I am required to use Port-Sharing. I have indeed been following Microsoft's MSDN topics, and I think I might have a server that works, or is on the verge of working ... but I don't see much that describes how a client should use WCF to connect to a port-sharing server.  I need to send a request to add two numbers (I'm using Microsoft's 'calculator' example as my server).

    I tried hacking my client from the explicit-port example which now works (with your and everyone else's help), but that was NoGo.   Microsoft threw an exception with the message

    "{"Could not find a base address that matches scheme http for the endpoint with binding WSHttpBinding. Registered base address schemes are []."}"


    (a) do I want to be using WSHttpBinding or NetTcpBinding, and 

    (b) do you have an example of registering a base address (the server's ...  the client's ... or both ?).

    I didn't see a mention of 'registering' a base address on your blog ... did I miss something ?

    and finally, once a client is connected, what is the format to 'call' the server's 'add' function and receive the sum ?

    I should also mention that this is a self-host model ... IIS is not involved.



    • Edited by Lincoln_MA Sunday, May 10, 2015 6:32 PM
    Sunday, May 10, 2015 6:28 PM
  • Hi Bill,

    This is a bit of thread drift, so if we don't solve this problem within the next post or so, you should probably start a new question thread.

    But first, let me say that you should be using NetTcpBinding (did you read this article:

    Try that first, and if it still doesn't work, post your Config file here (or start a new thread and post the link to the new thread here, so that those who are interested can easily find you new question).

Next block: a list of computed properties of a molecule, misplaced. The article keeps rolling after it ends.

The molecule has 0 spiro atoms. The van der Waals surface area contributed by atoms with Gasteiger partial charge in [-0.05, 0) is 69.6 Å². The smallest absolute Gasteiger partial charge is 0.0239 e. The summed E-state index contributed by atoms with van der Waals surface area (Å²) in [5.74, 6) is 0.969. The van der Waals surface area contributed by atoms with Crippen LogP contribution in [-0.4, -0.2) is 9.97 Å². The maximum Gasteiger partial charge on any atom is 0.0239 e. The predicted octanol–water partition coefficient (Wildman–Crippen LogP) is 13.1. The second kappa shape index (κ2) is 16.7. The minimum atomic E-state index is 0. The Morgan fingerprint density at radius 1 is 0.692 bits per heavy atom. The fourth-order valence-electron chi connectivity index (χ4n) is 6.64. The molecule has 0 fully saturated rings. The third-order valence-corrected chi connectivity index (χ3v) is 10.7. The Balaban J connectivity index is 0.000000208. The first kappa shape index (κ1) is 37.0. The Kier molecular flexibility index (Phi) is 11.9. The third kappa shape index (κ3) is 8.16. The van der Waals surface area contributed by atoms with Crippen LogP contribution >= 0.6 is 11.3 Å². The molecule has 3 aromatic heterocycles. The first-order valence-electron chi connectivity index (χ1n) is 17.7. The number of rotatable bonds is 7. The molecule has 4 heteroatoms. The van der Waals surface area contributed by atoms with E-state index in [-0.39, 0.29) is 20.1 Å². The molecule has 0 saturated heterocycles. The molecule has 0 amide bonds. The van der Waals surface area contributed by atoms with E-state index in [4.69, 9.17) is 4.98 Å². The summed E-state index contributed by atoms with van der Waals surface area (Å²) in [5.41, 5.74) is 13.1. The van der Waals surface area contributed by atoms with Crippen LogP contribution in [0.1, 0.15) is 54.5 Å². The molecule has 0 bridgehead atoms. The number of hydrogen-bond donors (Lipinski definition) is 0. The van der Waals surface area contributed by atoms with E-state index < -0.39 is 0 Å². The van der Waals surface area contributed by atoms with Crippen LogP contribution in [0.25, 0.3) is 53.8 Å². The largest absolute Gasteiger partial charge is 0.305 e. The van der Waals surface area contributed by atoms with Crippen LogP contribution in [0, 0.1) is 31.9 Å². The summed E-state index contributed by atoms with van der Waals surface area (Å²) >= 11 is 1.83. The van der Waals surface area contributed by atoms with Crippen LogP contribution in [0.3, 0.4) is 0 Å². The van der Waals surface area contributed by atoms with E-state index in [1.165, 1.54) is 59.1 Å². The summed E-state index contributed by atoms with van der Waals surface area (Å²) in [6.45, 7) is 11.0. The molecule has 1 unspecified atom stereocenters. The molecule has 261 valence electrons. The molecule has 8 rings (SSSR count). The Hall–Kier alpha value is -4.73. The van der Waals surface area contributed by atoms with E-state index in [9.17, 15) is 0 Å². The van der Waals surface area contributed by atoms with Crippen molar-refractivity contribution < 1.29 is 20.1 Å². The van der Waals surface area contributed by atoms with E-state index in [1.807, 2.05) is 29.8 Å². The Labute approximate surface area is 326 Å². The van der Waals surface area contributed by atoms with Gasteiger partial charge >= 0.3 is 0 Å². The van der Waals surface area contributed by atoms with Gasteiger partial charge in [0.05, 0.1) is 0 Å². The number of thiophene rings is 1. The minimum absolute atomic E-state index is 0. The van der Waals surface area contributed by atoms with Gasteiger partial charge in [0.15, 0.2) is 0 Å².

~~Bonnie DeWitt [C# MVP]

    Sunday, May 10, 2015 10:29 PM
  • Also why are you "required to use Port-Sharing"?  It's only for hosting multiple, separate WCF NetTcpBinding services on the same listening port.  Is that really your scenario?

    All the HTTP-based WCF transports support this too, as the low-level TCP/IP processing is handled by the Windows Kernel (HTTP.SYS); so you can host multiple HTTP-based services and web-sites on the same port, and Windows will dispatch the incoming connections based on URL reservations.



    Monday, May 11, 2015 2:42 PM
  • I am required to use port sharing because this little calculator app is not the ultimate goal ... and indeed, given a choice, I would not have used Port-Sharing (While I can and do admire what it does, it's just SO PAINFUL to use, whereas .NET makes conventional network programming essentially easy; I can do it in my sleep).

    So my calculator app is nothing more than a pedagogical stepping stone on the way to the ultimate goal which, management deemed, SHALL (not WILL ... SHALL) incorporate Port-Sharing.

    Bummer, Man.

    I have started a new thread SOMEwhere on MS forums with a bit more detail, but wherever it is now, I can't find it.

    • Edited by Lincoln_MA Monday, May 11, 2015 4:28 PM
    Monday, May 11, 2015 4:06 PM
  • >I have started a new thread SOMEwhere on MS forums with a bit more detail, but wherever it is now, I can't find it.

    You can find all your activity under your profile link.



    Monday, May 11, 2015 5:09 PM